The process of urbanization in China has been accompanied by the conflict of land expropriation, which is not conducive to social stability.
This is the presentation of Dr. Marcello De Maria, Postdoctoral Researcher at the School of Agriculture Policy and Development at the University of Reading during the webinar on the Role of Open Data in the Fight against Land Corruption on January 28th, 2021.
The impending close to the war in Syria brings to the fore the prospect of approximately 13 million forcibly displaced people considering returns to places of origin in the country.
Understanding the formation mechanism of farmers’ farmland value expectations not only helps to evaluate farmers’ land resource allocation behaviors, but also enables the government to create better policies that can effectively guide and manage farmers’ land value expectations.
Financial reliability, along with clearness of business transactions, is one of the mainstays of sustainability. In this research, I investigate whether enterprises expand discretionary revenue when their income before intentional shaping is marginally under the consensus on the income prediction provided by analysts.
Neoliberal urbanism land planning has led to the development of public–private coalitions associating common interest with lucrative private enterprise projects. In Castilla–La Mancha (Spain), this regional growth coalition was backed by a spatial planning instrument, known as Projects of Special Interest (PSI).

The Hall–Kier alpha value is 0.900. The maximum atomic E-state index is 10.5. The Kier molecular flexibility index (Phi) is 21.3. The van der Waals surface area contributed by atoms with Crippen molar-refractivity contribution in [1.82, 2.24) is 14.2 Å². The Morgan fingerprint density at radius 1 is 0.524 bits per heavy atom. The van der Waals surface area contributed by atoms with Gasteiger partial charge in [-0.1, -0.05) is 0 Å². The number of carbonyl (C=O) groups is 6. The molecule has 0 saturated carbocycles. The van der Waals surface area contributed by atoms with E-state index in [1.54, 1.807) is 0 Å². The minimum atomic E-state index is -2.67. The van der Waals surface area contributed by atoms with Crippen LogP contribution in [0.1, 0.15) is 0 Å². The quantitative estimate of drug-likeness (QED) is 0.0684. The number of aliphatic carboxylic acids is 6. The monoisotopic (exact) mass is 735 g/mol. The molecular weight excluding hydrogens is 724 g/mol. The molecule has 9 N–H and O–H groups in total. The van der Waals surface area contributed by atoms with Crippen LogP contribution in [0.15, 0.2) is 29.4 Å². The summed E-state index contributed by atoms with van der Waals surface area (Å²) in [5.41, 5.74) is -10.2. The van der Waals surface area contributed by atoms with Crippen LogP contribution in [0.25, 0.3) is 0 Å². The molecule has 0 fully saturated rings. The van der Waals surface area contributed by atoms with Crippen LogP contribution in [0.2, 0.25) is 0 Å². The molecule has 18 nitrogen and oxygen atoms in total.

Diffuse water pollution from agriculture (DWPA) is one of the major factors causing water pollution in Lakes Palić and Ludaš, the two largest shallow lakes of the Pannonian Basin in Serbia. These two lakes are protected under national and international law.
Farmers’ satisfaction with reform of the land expropriation system has not been fully examined, so it is difficult to comprehensively and successfully judge the effectiveness of the reforms. Traditional statistical methods cannot accurately explain the relationship between the variables.
This paper describes and critically reviews an important but under-theorized value capture mechanism that we have termed “vertical allocations” (or vertical exactions). This mechanism enables cities to capture value vertically by allocating floor space for public utilities in privately owned, mixed-use, vertical development.
In Ethiopia, expropriation and compensation measures have become a great concern due to horizontal urban expansion and development induced projects. Especially in peri-urban areas, the livelihood of farmers is affected by expropriation without fair and comparable compensation.